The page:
Some action to try to separate Fed funds and tapering expectations (if not these specific measures) seems likely, though the timing is uncertain. Will it succeed? The efficacy seems doubtful. Expected Fed funds will increase when the Fed announces tapering, because the market will conclude it has changed its assessment of the robustness of the recovery. The only question is, how much? There is some evidence from the eurozone that is pertinent here.

Remember the rate hike in July 2011? The ECB at that stage was appealing to the “separation principle”. It contended that it could use interest rates to control the economy and inflation risks, while less conventional policies could be used to control the crisis. It quickly learned that the separation principle was one thing and separation practice was something entirely different. The market saw them as two aspects of the same thing. It will probably be like that for the Fed also, no matter how fervently the FOMC wants to separate Fed funds action from QE tapering.

The term premium seems less likely to spike when actual ‘tapering’ is announced than in May/June, simply because it has not gone back to previous levels, though it has declined a bit. Another way of looking at this is that the Treasury 5y5y sold off very aggressively during the ‘taper tantrum’ and has only rallied part of the way back. Based on where future nominal GDP growth and the Fed funds rate are likely to settle, this does not seem as overly optimistic as it did early in the year.

Closely tied in to the discussion of how far the term premium can rise is whether QE’s effect is due to the stock of QE outstanding or the flow?

The Fed has historically been in the stock camp, as this ties in with the portfolio-balance model it has used to calibrate QE. Markets generally put more emphasis on the flow, as prices are determined at the margin. Even if the stock matters, we can rationalise an apparent important flow impact by saying that a change in the flow alters the long-run expected stock of assets the central bank will hold.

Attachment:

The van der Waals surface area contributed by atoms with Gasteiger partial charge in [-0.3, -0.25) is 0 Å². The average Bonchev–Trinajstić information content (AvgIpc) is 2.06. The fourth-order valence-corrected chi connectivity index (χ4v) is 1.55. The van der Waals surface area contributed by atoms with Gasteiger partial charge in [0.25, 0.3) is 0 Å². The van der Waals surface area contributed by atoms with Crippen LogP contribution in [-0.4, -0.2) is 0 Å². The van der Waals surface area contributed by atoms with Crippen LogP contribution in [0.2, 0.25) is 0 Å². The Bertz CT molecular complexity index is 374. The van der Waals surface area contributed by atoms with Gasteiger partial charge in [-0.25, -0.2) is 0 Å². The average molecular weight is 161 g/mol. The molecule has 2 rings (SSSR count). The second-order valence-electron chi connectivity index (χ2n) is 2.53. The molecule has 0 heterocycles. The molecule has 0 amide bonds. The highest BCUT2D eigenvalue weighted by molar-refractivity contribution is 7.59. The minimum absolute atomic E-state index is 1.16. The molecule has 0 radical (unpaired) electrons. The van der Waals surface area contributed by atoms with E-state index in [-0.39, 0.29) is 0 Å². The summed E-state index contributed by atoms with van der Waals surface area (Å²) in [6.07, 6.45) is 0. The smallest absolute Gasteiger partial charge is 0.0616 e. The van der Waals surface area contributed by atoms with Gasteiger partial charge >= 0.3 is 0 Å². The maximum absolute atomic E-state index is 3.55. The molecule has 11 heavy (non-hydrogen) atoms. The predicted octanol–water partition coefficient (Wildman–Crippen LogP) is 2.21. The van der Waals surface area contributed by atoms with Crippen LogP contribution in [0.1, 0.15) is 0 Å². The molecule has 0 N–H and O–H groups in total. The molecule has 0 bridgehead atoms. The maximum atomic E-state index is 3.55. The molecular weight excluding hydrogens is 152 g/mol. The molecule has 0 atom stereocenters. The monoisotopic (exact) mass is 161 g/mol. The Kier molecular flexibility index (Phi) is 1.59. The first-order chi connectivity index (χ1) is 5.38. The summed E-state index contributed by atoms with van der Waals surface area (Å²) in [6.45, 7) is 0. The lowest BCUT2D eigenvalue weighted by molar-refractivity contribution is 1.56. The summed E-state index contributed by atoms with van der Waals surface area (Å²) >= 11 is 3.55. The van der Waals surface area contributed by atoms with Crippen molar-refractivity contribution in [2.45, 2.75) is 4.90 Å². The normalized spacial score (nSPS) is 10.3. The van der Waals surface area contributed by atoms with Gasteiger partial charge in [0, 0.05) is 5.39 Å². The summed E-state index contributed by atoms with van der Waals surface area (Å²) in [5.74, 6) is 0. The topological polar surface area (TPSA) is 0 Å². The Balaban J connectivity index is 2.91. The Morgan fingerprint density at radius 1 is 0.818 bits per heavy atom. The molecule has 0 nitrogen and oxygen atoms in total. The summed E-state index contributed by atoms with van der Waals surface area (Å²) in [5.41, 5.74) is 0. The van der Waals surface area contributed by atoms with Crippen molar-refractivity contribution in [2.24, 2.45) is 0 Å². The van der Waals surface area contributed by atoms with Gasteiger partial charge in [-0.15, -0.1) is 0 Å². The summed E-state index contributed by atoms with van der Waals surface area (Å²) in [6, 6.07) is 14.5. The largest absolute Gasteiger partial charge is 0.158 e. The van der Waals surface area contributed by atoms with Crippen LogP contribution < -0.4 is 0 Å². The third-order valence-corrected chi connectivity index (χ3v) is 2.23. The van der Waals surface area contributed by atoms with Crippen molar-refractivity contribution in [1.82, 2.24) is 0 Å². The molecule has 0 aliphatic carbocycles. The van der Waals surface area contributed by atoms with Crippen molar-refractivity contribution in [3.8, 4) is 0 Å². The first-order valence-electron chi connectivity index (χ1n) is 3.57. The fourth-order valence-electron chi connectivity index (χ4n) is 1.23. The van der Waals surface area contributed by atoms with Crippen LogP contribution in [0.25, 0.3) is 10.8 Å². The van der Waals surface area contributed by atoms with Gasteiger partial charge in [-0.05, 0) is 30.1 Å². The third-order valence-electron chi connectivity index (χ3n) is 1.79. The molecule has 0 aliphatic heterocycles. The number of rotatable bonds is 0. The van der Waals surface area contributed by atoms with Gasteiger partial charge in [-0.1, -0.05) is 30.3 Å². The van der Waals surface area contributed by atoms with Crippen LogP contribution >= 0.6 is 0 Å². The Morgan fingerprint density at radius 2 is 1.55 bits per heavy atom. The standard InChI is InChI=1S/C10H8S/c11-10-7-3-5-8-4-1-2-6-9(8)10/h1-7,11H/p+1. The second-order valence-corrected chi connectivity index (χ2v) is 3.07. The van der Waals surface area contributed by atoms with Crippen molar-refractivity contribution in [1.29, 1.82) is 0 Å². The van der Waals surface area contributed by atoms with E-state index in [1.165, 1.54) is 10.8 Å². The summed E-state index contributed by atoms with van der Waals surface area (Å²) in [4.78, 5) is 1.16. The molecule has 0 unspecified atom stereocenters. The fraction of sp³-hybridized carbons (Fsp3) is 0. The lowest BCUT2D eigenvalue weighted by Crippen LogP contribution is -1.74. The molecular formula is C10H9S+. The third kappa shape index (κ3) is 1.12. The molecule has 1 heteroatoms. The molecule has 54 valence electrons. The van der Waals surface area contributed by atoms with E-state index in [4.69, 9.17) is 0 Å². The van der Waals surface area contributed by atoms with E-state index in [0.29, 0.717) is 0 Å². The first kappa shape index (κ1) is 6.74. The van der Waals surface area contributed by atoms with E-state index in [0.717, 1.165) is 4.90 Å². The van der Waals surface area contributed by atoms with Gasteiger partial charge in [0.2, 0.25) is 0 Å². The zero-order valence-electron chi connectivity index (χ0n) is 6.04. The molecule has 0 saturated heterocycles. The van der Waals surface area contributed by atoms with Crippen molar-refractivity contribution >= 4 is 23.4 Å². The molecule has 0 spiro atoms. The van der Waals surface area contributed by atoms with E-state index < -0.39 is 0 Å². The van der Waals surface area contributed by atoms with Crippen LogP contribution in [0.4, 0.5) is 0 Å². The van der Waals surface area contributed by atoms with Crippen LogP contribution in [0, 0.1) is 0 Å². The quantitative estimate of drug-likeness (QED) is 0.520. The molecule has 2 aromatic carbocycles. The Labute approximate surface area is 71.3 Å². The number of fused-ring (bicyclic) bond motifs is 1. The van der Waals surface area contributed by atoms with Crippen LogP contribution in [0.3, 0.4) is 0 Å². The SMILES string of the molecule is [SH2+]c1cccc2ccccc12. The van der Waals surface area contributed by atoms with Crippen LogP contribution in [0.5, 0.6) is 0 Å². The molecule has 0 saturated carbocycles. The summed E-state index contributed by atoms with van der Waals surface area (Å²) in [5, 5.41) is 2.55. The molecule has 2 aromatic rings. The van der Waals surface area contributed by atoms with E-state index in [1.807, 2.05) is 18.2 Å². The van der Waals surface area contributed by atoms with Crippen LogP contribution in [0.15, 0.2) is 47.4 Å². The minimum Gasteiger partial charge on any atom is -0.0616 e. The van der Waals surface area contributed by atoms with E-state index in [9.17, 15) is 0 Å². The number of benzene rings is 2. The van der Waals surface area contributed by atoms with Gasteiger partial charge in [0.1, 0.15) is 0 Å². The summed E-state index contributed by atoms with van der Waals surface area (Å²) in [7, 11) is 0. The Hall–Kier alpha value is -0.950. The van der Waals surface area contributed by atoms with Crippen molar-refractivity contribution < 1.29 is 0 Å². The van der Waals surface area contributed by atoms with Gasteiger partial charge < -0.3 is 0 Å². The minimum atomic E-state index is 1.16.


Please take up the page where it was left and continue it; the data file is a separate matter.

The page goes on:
One other reason that central banks may be inclined to believe that it is the stock that matters is the Hotel California syndrome. If it’s the flow that matters, stopping purchases may be tough, especially when the flow is large. Like a smoker needs another cigarette to feel normal, the economy may need continued purchases to feel ‘normal’. If, in contrast, it’s the stock that matters, then stopping purchases leaves a very large stock of easing still out there and the impact on markets of tapering should be much smaller.

What does the evidence suggest? May/June indicates that there is a significant flow effect. Certainly, the sell-off in bonds and the associated rise in mortgage rates were much larger than the Fed expected and they had a notable impact, on mortgage applications, for example. However, we could rationalise some of the effect on the back of the Fed statement pointing to a big change in the future terminal stock of purchases in circumstances where the market did not view data as sufficiently strong to trigger tapering.

Perhaps more instructive is the end of previous date-dependent periods of Fed QE. The end date was known in advance, so the expected shift in stock should have been small. If this was a pure stock effect, there should have been no impact on markets. As we saw in the charts above, this was not the case. This is very decent evidence of a flow effect.

In terms of QE’s impact on markets, a variety of studies (by the Bank for International Settlements and the Bank of England, among others) put the impact on bond yields of QE at 100bp or more (the BIS calculated that in the absence of altered Treasury issuance, US yields could have been 180bp higher than they were and that the net Fed/Treasury effect was of the order of 120bp). However, these tend not to isolate the term-premium effect from the Fed funds expectations effect. Nonetheless, it is interesting to note that the impact of ‘tapering’ talk was broadly of the same order of magnitude.

With markets having rallied since the FOMC baulked at ‘tapering’ in September, we should still expect some impact from the announcement of future QE ‘tapering’ on the term premium and some further effect as ‘tapering’ proceeds. How much will depend on the economy, as the Fed has said it is data dependent. Overall, we should not expect the same degree of sell-off in bonds as with the false start to ‘tapering’ this year. But it seems likely that we will breach the 3% barrier (the previous high) within a few months of the announcement of the start of ‘tapering’.